There was a real determination about Salford as the final quarter of the game approached, defending with discipline and numbers when required. Harrogate buzzed around outside the area to generally little effect for a while, although Mafuta was booked for a foul on Falkingham.

Salford manager Alexander introduced Green for Gaffney and the next opportunity went their way in the sixty-seventh minute. Mafuta found some space nearly thirty yards out before drilling in a low effort that passed a yard outside Belshaw’s right-hand post.

With twenty minutes left Leesley curled in a fine cross from the right but Langmead’s twelve-yard header dropped over the crossbar without causing too much concern for Neal.

A rare second-half chance for Town against organised opponents who were defending their lead very efficiently indeed. A degree of frustration began to creep onto the home side’s play and Salford continued to look dangerous whenever they ventured forward. With fifteen minutes left Hogan’s throw from the right was headed by Burrell, then Falkingham inside the box but there was little distance on either attempted clearance. The dropping ball tempted Maynard to try a sixteen-yard volley from right-of-centre, but the effort flew low outside Belshaw’s left-hand post.

Time was running out for Harrogate who couldn’t convert what possession they had into clear-cut chances. In fact, Salford looked more likely to add to the evening’s scoring and could have made the game safe nine minutes from time. Mafuta’s forward pass found Dieseruvwe on the edge of the area and he rolled the ball wide to the right for Wiseman. A good cross just beyond the far post followed but Touray’s looping header back across goal dropped wide of Belshaw’s left-hand upright.

This time Harrogate countered, with Fallowfield’s pass to the edge of the box picking out substitute George Thomson. From right-of-centre a neat left-footed cross looked for Beck at the far post, but Hogan was there, getting up high to glance the ball behind for a corner.

There was another sniff of a chance for the home side six minutes from time after Piergianni was booked for a hefty challenge on Muldoon. Leesley had another opportunity to use his left foot to good effect, this time swinging a cross to the far post where Langmead got up, only for the ball to come off Maynard for a corner. Leesley took this one too, from the right, with the ball dropping well behind the far post. Callum Howe got their first with a firm header, but the angle was tight and the ball fell harmlessly over the bar.

There was still time for Harrogate to conjure a leveller but The Ammies are getting good at protecting narrow leads and they saw out the remaining minutes – then five more that were added on – without any scares. In fact, the last opportunity of the game would go to the visitors, deep into time added on. Another Town attack had been repelled when Green picked up possession wide on the right and inside Salford’s half. The former Lincoln forward skipped past Thomson’s challenge and a determined run took him into the Harrogate penalty area. Redmond had kept pace to his left but Green elected to shoot, hitting a rising effort that cleared the crossbar by some distance. Hindsight is a wonderful thing of course, but perhaps a square ball to the man in space may have been the better option there.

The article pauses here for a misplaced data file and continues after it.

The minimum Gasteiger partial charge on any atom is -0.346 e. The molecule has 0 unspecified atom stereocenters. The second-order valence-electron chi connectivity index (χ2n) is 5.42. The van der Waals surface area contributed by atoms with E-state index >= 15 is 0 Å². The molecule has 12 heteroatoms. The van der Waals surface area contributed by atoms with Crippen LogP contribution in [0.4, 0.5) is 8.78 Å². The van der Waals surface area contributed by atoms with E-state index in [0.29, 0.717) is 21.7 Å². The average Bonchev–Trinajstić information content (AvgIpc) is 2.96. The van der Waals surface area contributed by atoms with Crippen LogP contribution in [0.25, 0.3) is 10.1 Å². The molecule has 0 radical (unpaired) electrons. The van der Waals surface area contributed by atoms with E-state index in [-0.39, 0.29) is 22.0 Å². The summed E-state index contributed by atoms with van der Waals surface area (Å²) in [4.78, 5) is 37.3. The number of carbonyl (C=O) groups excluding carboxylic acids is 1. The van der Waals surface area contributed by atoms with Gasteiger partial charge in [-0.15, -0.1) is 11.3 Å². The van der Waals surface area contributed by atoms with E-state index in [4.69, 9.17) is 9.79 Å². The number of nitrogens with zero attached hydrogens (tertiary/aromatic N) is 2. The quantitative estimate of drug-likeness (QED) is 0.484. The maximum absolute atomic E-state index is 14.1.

It wouldn’t matter however – Harrogate couldn’t force another chance during the scant time that remained, and Salford City had recorded a tremendously important win.


A fifth win in six games for Salford City and once again, the three points were deserved. All the evening’s best chances went the way of The Ammies and but for the heroics of Belshaw, the margin of victory could have been greater. A one-goal advantage is always fragile, but it would have taken something special to prise open up a well-drilled, robust defence who have got out of the habit of conceding goals.

Harrogate probably shaded the first half, in terms of territory certainly, yet visiting keeper Neal didn’t have a difficult save to make all evening. Much of the credit for that is due to the defensive trio who stood strong once again, winning nearly all of what was thrown at them. Similarly, the three in midfield worked extremely hard all night, restricting the supply lines to Harrogate’s forwards and wide men as much as possible.

A win that restores Salford City’s position in the top three, and this run of form could hardly be better timed. Leyton Orient are in the driving seat in terms of automatic promotion, but there are plenty of points to play for yet and there may be a few twists yet in a tight finish to the National League season.

Attendance: 1,700 (@150 Salford City)